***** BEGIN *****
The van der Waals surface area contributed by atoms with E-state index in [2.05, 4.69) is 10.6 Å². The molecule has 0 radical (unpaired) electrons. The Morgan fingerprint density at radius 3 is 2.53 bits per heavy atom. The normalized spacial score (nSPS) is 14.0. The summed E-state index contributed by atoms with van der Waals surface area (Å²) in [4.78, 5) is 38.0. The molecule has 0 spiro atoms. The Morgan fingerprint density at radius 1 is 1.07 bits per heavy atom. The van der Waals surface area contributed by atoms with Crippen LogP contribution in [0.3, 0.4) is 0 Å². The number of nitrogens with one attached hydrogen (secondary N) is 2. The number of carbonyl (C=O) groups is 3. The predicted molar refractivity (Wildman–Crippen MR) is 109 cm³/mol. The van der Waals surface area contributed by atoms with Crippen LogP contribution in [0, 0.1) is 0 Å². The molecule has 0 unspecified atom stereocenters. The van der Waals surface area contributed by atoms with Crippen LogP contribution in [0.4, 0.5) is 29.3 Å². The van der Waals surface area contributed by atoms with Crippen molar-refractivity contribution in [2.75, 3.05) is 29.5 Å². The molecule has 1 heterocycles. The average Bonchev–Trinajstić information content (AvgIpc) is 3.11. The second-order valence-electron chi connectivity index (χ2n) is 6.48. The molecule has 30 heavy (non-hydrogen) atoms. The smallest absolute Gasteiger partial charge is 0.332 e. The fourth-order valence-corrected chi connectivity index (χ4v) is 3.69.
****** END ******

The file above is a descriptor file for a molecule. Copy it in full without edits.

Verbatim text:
The van der Waals surface area contributed by atoms with E-state index in [2.05, 4.69) is 10.6 Å². The molecule has 0 radical (unpaired) electrons. The Morgan fingerprint density at radius 3 is 2.53 bits per heavy atom. The normalized spacial score (nSPS) is 14.0. The summed E-state index contributed by atoms with van der Waals surface area (Å²) in [4.78, 5) is 38.0. The molecule has 0 spiro atoms. The Morgan fingerprint density at radius 1 is 1.07 bits per heavy atom. The van der Waals surface area contributed by atoms with Crippen LogP contribution in [0.3, 0.4) is 0 Å². The number of nitrogens with one attached hydrogen (secondary N) is 2. The number of carbonyl (C=O) groups is 3. The predicted molar refractivity (Wildman–Crippen MR) is 109 cm³/mol. The van der Waals surface area contributed by atoms with Crippen LogP contribution in [0, 0.1) is 0 Å². The molecule has 0 unspecified atom stereocenters. The van der Waals surface area contributed by atoms with Crippen LogP contribution in [0.4, 0.5) is 29.3 Å². The van der Waals surface area contributed by atoms with Crippen molar-refractivity contribution in [2.75, 3.05) is 29.5 Å². The molecule has 1 heterocycles. The average Bonchev–Trinajstić information content (AvgIpc) is 3.11. The second-order valence-electron chi connectivity index (χ2n) is 6.48. The molecule has 30 heavy (non-hydrogen) atoms. The smallest absolute Gasteiger partial charge is 0.332 e. The fourth-order valence-corrected chi connectivity index (χ4v) is 3.69.